Kenneth L. Mitchell explores the ancient and continuing link between the engineering profession and the fraternity of freemasonry in Ireland
In November 1830, in the city of Limerick, an architectural engineer by the name of James Pain made a fascinating discovery. He had been contracted for the sum of £3,000 by the New Limerick Navigation Company to replace the ancient Baal’s Bridge (1340) that linked the Englishtown on King’s Island to the Irishtown area on the mainland.
[caption id="attachment_19378" align="aligncenter" width="300"] Map of Limerick circa 1587 with Baal’s Bridge linking the English and Irish towns[/caption]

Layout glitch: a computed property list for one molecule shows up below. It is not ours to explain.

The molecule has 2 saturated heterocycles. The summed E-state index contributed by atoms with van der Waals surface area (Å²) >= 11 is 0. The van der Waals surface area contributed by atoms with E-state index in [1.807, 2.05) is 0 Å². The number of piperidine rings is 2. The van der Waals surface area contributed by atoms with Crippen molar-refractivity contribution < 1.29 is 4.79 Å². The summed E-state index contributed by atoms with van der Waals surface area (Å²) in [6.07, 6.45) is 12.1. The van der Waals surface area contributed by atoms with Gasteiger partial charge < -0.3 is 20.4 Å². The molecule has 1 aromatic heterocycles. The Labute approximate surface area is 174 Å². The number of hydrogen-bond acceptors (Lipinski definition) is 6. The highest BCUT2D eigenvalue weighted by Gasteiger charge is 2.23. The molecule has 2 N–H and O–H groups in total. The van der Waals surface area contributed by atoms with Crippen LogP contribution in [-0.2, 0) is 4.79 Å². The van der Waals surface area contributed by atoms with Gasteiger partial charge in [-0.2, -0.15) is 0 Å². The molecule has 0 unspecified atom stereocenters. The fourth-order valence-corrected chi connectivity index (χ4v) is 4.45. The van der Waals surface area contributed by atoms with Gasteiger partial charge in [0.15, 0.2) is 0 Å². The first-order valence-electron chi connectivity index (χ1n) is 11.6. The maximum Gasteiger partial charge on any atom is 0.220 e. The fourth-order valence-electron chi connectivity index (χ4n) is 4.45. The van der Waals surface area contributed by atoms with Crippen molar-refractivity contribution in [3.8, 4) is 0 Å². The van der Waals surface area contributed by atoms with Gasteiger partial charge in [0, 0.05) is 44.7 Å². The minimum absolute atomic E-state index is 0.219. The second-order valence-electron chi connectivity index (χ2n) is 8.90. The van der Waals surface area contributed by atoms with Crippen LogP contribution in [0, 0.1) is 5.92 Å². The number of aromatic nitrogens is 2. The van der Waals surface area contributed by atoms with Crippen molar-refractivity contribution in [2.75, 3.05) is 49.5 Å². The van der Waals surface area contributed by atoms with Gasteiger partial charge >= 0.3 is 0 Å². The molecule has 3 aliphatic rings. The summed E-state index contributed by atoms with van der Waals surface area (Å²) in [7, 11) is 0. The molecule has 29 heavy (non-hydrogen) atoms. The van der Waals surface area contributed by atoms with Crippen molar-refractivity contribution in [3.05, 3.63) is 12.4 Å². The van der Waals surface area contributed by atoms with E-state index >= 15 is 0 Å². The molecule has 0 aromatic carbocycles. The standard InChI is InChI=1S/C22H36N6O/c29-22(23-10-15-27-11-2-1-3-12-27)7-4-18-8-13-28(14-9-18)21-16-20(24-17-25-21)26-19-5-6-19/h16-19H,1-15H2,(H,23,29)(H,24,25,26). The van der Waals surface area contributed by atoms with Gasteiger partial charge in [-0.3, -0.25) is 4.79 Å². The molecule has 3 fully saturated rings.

During the excavation work on the original four-arch bridge; his workmen discovered in the northeast corner, under the foundation stone, an old brass plate much eaten away. This plate was in the shape of a stone mason's square and engraved on the two sides were the words:
‘I will strive to live with love and care,
Upon the level, by the square.
An ordinary person would have possibly treated this item as a curiosity, a souvenir of a job well done, but James Pain recognised it as something more. In fact, he recognised those very words.Those words had become an integral part of his life, a personal code to live by, for Pain was a freemason and the implement he was looking at was not a stonemason’s square, but a Freemason’s square.
Pain had just discovered one of the oldest Masonic relics in the world, physical evidence that freemasonry existed in Ireland as far back as the Middle Ages. He was just one in a long line of engineer freemasons that stretches from ancient times to the present day.